[Tutor] Hello and newbie question about "self"
python-list at puzzled.xs4all.nl
Mon Feb 4 01:38:52 CET 2008
Alan Gauld wrote:
> "Patrick" <python-list at puzzled.xs4all.nl> wrote
>> Can anyone please point me to a document that explains "self" in
>> layman's terms.
> Try the OOP topic inmy tutorial...
Thanks will have a look.
>> Or lacking such a doc throw in a much appreciated
>> layman's explanation what "self" is and when/where to use it?
> Others have given code samples but a conceptuial explanation
> is that
> a) self is only used in OO programming within metjhods of a class.
Now that really helps. I was wondering about that and this answers it.
> b) self refers to the actual instance of the object receiving the
> message with caused the method to be invoked.
This and reading chapter 23 in the book makes things much clearer now.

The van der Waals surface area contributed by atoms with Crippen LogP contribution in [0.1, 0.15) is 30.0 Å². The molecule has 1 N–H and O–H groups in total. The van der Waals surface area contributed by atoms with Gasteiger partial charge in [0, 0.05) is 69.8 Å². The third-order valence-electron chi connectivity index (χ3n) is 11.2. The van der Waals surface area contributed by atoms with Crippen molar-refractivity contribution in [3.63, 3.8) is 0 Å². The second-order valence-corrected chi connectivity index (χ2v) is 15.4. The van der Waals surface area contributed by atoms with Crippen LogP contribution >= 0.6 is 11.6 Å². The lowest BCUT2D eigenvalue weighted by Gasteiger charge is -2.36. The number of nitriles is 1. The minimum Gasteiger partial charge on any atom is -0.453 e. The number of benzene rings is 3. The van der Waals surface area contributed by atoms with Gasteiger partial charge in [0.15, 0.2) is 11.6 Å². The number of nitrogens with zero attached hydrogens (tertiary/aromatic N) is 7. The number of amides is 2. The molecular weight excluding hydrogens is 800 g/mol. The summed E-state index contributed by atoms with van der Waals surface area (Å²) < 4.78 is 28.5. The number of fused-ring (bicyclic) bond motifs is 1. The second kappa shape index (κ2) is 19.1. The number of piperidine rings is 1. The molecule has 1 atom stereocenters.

> Thus if we have a class C with a method m and 3 instances
> a,b and z then when we invoke a.m() self will refer to a and
> when we invoke b.m() self will refer to b. This means that the
> innards of the method can use self to access the instance
> specific data for that invocation.
Even more clear now :)
> If you have used C++ at all you might recognise it as the
> same as 'this' in C++ except that in Python you must explicitly
> specify it whereas C++ creates 'this' magically behind the scenes.
Last time I used C++ was (iirc) in 1987 with a Borland product. I recall
"this" and remember I got stuck on it then too.
> See my tutorial for more on this under the heading
> "Using classes".
Will do. Thanks for the pointer.
> If you haven't started writing classes yet, you can safely ignore
> it for now!
I probably won't need to start writing classes but I really want to
finish the book before I start coding something. I have a small script I
did in (horrible) bash and look forward to try to implement it in (less
Thanks for your help.
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